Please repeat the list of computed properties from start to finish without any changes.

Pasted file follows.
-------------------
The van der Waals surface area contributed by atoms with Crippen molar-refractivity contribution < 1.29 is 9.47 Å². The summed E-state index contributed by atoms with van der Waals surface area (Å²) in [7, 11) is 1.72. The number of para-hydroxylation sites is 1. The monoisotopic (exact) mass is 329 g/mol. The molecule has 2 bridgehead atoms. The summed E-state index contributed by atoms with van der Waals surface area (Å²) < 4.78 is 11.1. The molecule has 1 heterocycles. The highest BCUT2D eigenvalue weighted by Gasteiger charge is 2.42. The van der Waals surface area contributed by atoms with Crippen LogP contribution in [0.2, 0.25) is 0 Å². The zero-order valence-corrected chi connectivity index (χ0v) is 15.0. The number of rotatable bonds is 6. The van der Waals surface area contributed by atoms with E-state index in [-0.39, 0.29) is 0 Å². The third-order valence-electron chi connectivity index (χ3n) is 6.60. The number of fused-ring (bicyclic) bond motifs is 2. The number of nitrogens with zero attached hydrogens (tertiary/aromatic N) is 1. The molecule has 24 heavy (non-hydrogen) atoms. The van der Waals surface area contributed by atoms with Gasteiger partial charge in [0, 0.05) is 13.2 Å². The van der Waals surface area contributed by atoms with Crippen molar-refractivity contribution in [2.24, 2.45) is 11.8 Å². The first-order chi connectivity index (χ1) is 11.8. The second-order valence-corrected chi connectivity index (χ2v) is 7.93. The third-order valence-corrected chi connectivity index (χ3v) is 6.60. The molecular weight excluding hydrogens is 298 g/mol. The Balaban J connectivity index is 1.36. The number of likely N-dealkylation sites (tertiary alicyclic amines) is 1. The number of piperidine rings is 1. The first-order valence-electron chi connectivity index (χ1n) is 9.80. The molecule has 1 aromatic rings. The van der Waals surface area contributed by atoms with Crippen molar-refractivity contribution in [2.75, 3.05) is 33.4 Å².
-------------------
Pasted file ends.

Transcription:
The van der Waals surface area contributed by atoms with Crippen molar-refractivity contribution < 1.29 is 9.47 Å². The summed E-state index contributed by atoms with van der Waals surface area (Å²) in [7, 11) is 1.72. The number of para-hydroxylation sites is 1. The monoisotopic (exact) mass is 329 g/mol. The molecule has 2 bridgehead atoms. The summed E-state index contributed by atoms with van der Waals surface area (Å²) < 4.78 is 11.1. The molecule has 1 heterocycles. The highest BCUT2D eigenvalue weighted by Gasteiger charge is 2.42. The van der Waals surface area contributed by atoms with Crippen LogP contribution in [0.2, 0.25) is 0 Å². The zero-order valence-corrected chi connectivity index (χ0v) is 15.0. The number of rotatable bonds is 6. The van der Waals surface area contributed by atoms with E-state index in [-0.39, 0.29) is 0 Å². The third-order valence-electron chi connectivity index (χ3n) is 6.60. The number of fused-ring (bicyclic) bond motifs is 2. The number of nitrogens with zero attached hydrogens (tertiary/aromatic N) is 1. The molecule has 24 heavy (non-hydrogen) atoms. The van der Waals surface area contributed by atoms with Gasteiger partial charge in [0, 0.05) is 13.2 Å². The van der Waals surface area contributed by atoms with Crippen molar-refractivity contribution in [2.24, 2.45) is 11.8 Å². The first-order chi connectivity index (χ1) is 11.8. The second-order valence-corrected chi connectivity index (χ2v) is 7.93. The third-order valence-corrected chi connectivity index (χ3v) is 6.60. The molecular weight excluding hydrogens is 298 g/mol. The Balaban J connectivity index is 1.36. The number of likely N-dealkylation sites (tertiary alicyclic amines) is 1. The number of piperidine rings is 1. The first-order valence-electron chi connectivity index (χ1n) is 9.80. The molecule has 1 aromatic rings. The van der Waals surface area contributed by atoms with Crippen molar-refractivity contribution in [2.75, 3.05) is 33.4 Å².